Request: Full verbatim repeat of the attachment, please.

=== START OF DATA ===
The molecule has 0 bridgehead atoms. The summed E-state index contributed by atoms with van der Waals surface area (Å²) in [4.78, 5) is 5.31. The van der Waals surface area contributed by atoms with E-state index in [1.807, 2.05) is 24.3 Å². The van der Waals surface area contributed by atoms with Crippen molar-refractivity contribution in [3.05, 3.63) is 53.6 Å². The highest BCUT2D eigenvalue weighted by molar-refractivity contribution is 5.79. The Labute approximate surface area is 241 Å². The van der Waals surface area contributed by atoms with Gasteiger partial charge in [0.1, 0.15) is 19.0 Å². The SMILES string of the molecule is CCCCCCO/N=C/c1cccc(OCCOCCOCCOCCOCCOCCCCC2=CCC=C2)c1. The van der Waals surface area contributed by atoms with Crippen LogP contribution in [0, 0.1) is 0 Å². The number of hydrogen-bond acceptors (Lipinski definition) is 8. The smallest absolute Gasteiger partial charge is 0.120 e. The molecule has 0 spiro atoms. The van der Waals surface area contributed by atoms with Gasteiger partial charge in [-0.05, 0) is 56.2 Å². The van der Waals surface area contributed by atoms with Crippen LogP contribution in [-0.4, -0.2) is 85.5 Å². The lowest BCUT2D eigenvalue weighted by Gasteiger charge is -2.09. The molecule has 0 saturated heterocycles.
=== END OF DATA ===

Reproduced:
The molecule has 0 bridgehead atoms. The summed E-state index contributed by atoms with van der Waals surface area (Å²) in [4.78, 5) is 5.31. The van der Waals surface area contributed by atoms with E-state index in [1.807, 2.05) is 24.3 Å². The van der Waals surface area contributed by atoms with Crippen molar-refractivity contribution in [3.05, 3.63) is 53.6 Å². The highest BCUT2D eigenvalue weighted by molar-refractivity contribution is 5.79. The Labute approximate surface area is 241 Å². The van der Waals surface area contributed by atoms with Gasteiger partial charge in [0.1, 0.15) is 19.0 Å². The SMILES string of the molecule is CCCCCCO/N=C/c1cccc(OCCOCCOCCOCCOCCOCCCCC2=CCC=C2)c1. The van der Waals surface area contributed by atoms with Crippen LogP contribution in [0, 0.1) is 0 Å². The number of hydrogen-bond acceptors (Lipinski definition) is 8. The smallest absolute Gasteiger partial charge is 0.120 e. The molecule has 0 spiro atoms. The van der Waals surface area contributed by atoms with Gasteiger partial charge in [-0.05, 0) is 56.2 Å². The van der Waals surface area contributed by atoms with Crippen LogP contribution in [-0.4, -0.2) is 85.5 Å². The lowest BCUT2D eigenvalue weighted by Gasteiger charge is -2.09. The molecule has 0 saturated heterocycles.